A Private Railroad Is Born


By Holman Jenkins

Once in our presence the legendary agribusinessman and fixer Dwayne Andreas, who knew something about Washington boondoggles, sputtered in response to some inanity out of the capital, “It’s like we’re an idiot country.”

His phrase comes to mind today with every twist and wriggle out of California bureaucrats trying to keep that state’s federally backed high-speed rail project alive. In the latest go-round, a judge has blocked the initial San Francisco-to-Los Angeles leg on the reasonable grounds that the $68 billion to complete the project is nowhere to be found.

California’s project is one of several lingering on drawing boards since being promoted by President Obama’s first-term stimulus bacchanal. To call these projects “high-speed rail” is to stretch a concept. They involve dollops of federal money dangled in return for states agreeing to talk about high-speed rail, draw up plans for high-speed rail, conduct studies of high-speed rail, pour concrete and move earth around in ways vaguely suggestive of high-speed rail at some point in the future.

Getty Images

One obvious risk of playing this game too long is that some poor state’s taxpayers might end up with a white-elephant rail system that will require operating subsidies till the end of time. Florida was one of several states that waved off the initial dollop for exactly this reason, for what most knew was a nonsensical Tampa-Orlando bullet train. Thereupon something interesting happened: Private investors stepped up with a rail vision of their own, aimed at making money rather than spending it.

Business World columnist Holman Jenkins on Florida’s efforts to build a new railroad company–without government funding. Photo: Getty Images

Their brainchild, All Aboard Florida (the train will get a new name this year), is not designed to push political buttons. It won’t go to Tampa. It will zip past several aggrieved towns on Florida’s Treasure Coast without stopping.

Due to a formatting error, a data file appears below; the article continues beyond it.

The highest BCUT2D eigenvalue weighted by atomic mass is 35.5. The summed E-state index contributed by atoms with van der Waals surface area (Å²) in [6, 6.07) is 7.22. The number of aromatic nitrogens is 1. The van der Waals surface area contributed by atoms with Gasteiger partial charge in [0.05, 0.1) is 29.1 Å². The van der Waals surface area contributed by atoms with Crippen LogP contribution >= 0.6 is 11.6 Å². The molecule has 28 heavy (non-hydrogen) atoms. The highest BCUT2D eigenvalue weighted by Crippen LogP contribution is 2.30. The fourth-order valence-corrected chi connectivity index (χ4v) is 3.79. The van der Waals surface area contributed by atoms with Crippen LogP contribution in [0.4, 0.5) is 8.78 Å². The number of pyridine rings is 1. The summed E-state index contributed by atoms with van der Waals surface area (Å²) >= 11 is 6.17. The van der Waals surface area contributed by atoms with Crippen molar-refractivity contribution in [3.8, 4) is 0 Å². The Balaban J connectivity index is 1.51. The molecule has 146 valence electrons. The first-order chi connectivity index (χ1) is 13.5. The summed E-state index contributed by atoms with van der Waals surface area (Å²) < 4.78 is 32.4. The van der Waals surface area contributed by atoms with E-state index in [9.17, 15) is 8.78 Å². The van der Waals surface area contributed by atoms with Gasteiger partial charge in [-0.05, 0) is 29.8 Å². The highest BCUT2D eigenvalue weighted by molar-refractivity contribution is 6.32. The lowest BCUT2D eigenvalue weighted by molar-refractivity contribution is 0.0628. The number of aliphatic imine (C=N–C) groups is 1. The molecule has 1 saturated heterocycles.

Nor will the train qualify as “high speed,” except on a stretch where it will hit 125 miles an hour. Instead of running on a dedicated line, the new service will mostly share existing track with slower freight trains operated by its sister company, the Florida East Coast Railway.

But the sponsoring companies, all owned by the private-equity outfit Fortress Investment GroupFIG -0.55% appear to have done their sums. By minimizing stops, the line will be competitive with road and air in connecting the beaches, casinos and resorts of Miami and Fort Lauderdale with the big airport and theme-park destination of Orlando. Capturing a small percentage of the 50 million people who travel between these fleshpots, especially European visitors accustomed to intercity rail at home, would let the train cover its costs and then some.

But Fortress has a bigger fish in the pan. Its local operation, Florida East Coast Industries, is a lineal progeny of Henry Flagler, the 1890s entrepreneur who created modern Florida when he built a rail line to support his resort developments. Flagler’s heirs are adopting the same model. A Grand Central-like complex will rise on the site of Miami’s old train station. A similar but smaller edifice is planned for Fort Lauderdale.

The project is a vivid illustration of the factors that have to fall in place to make passenger rail viable nowadays. If the Florida venture succeeds, it would be the only intercity rail service anywhere in the world not dependent on government operating subsidies. It would be the first privately run intercity service in America since the birth of Amtrak in 1971.

Because time is money, the train is expected to roll by late 2015, compared with effectively never for state-sponsored high-speed projects like California’s where politicians are more concerned with inputs (federal funds) rather than outputs (an actual train). “We just ask that government get out of the way,” the project’s vice president for corporate development cheerfully told a Florida Senate hearing a few weeks ago.

America is an idiot country in an idiot world. Many of America’s high-speed rail projects are openly or quietly supported by Japanese lobbyists, hoping for export markets. Japan, with its stagnant economy, shrinking population and monumental public debt, is spending $100 billion to build its own second Tokyo-to-Osaka bullet train. This time, instead of following the coast, the new track will travel through the mountains, needing tunnels for 60% of its distance.

When the project is finally finished in 2045, Japan’s population is expected to have shrunk by nearly 20%. Many wonder who is supposed to ride the super-expensive new train, let alone pay for it.

We live in strange times. Circumstances have conspired to invite pols everywhere to spend money as if bills never come due—and to feel righteous about it. High-speed rail, for some, has become a religious sacrament. For others the appeal is less mystical. How much easier it is, after all, to borrow and squander untold billions on a bullet train than to enact immigration and labor policies that might actually save the Japanese economy. How much more pleasant for politicians in Washington and Sacramento to fret about high-speed rail than to pursue the pension, education and tax reforms the country actually needs.

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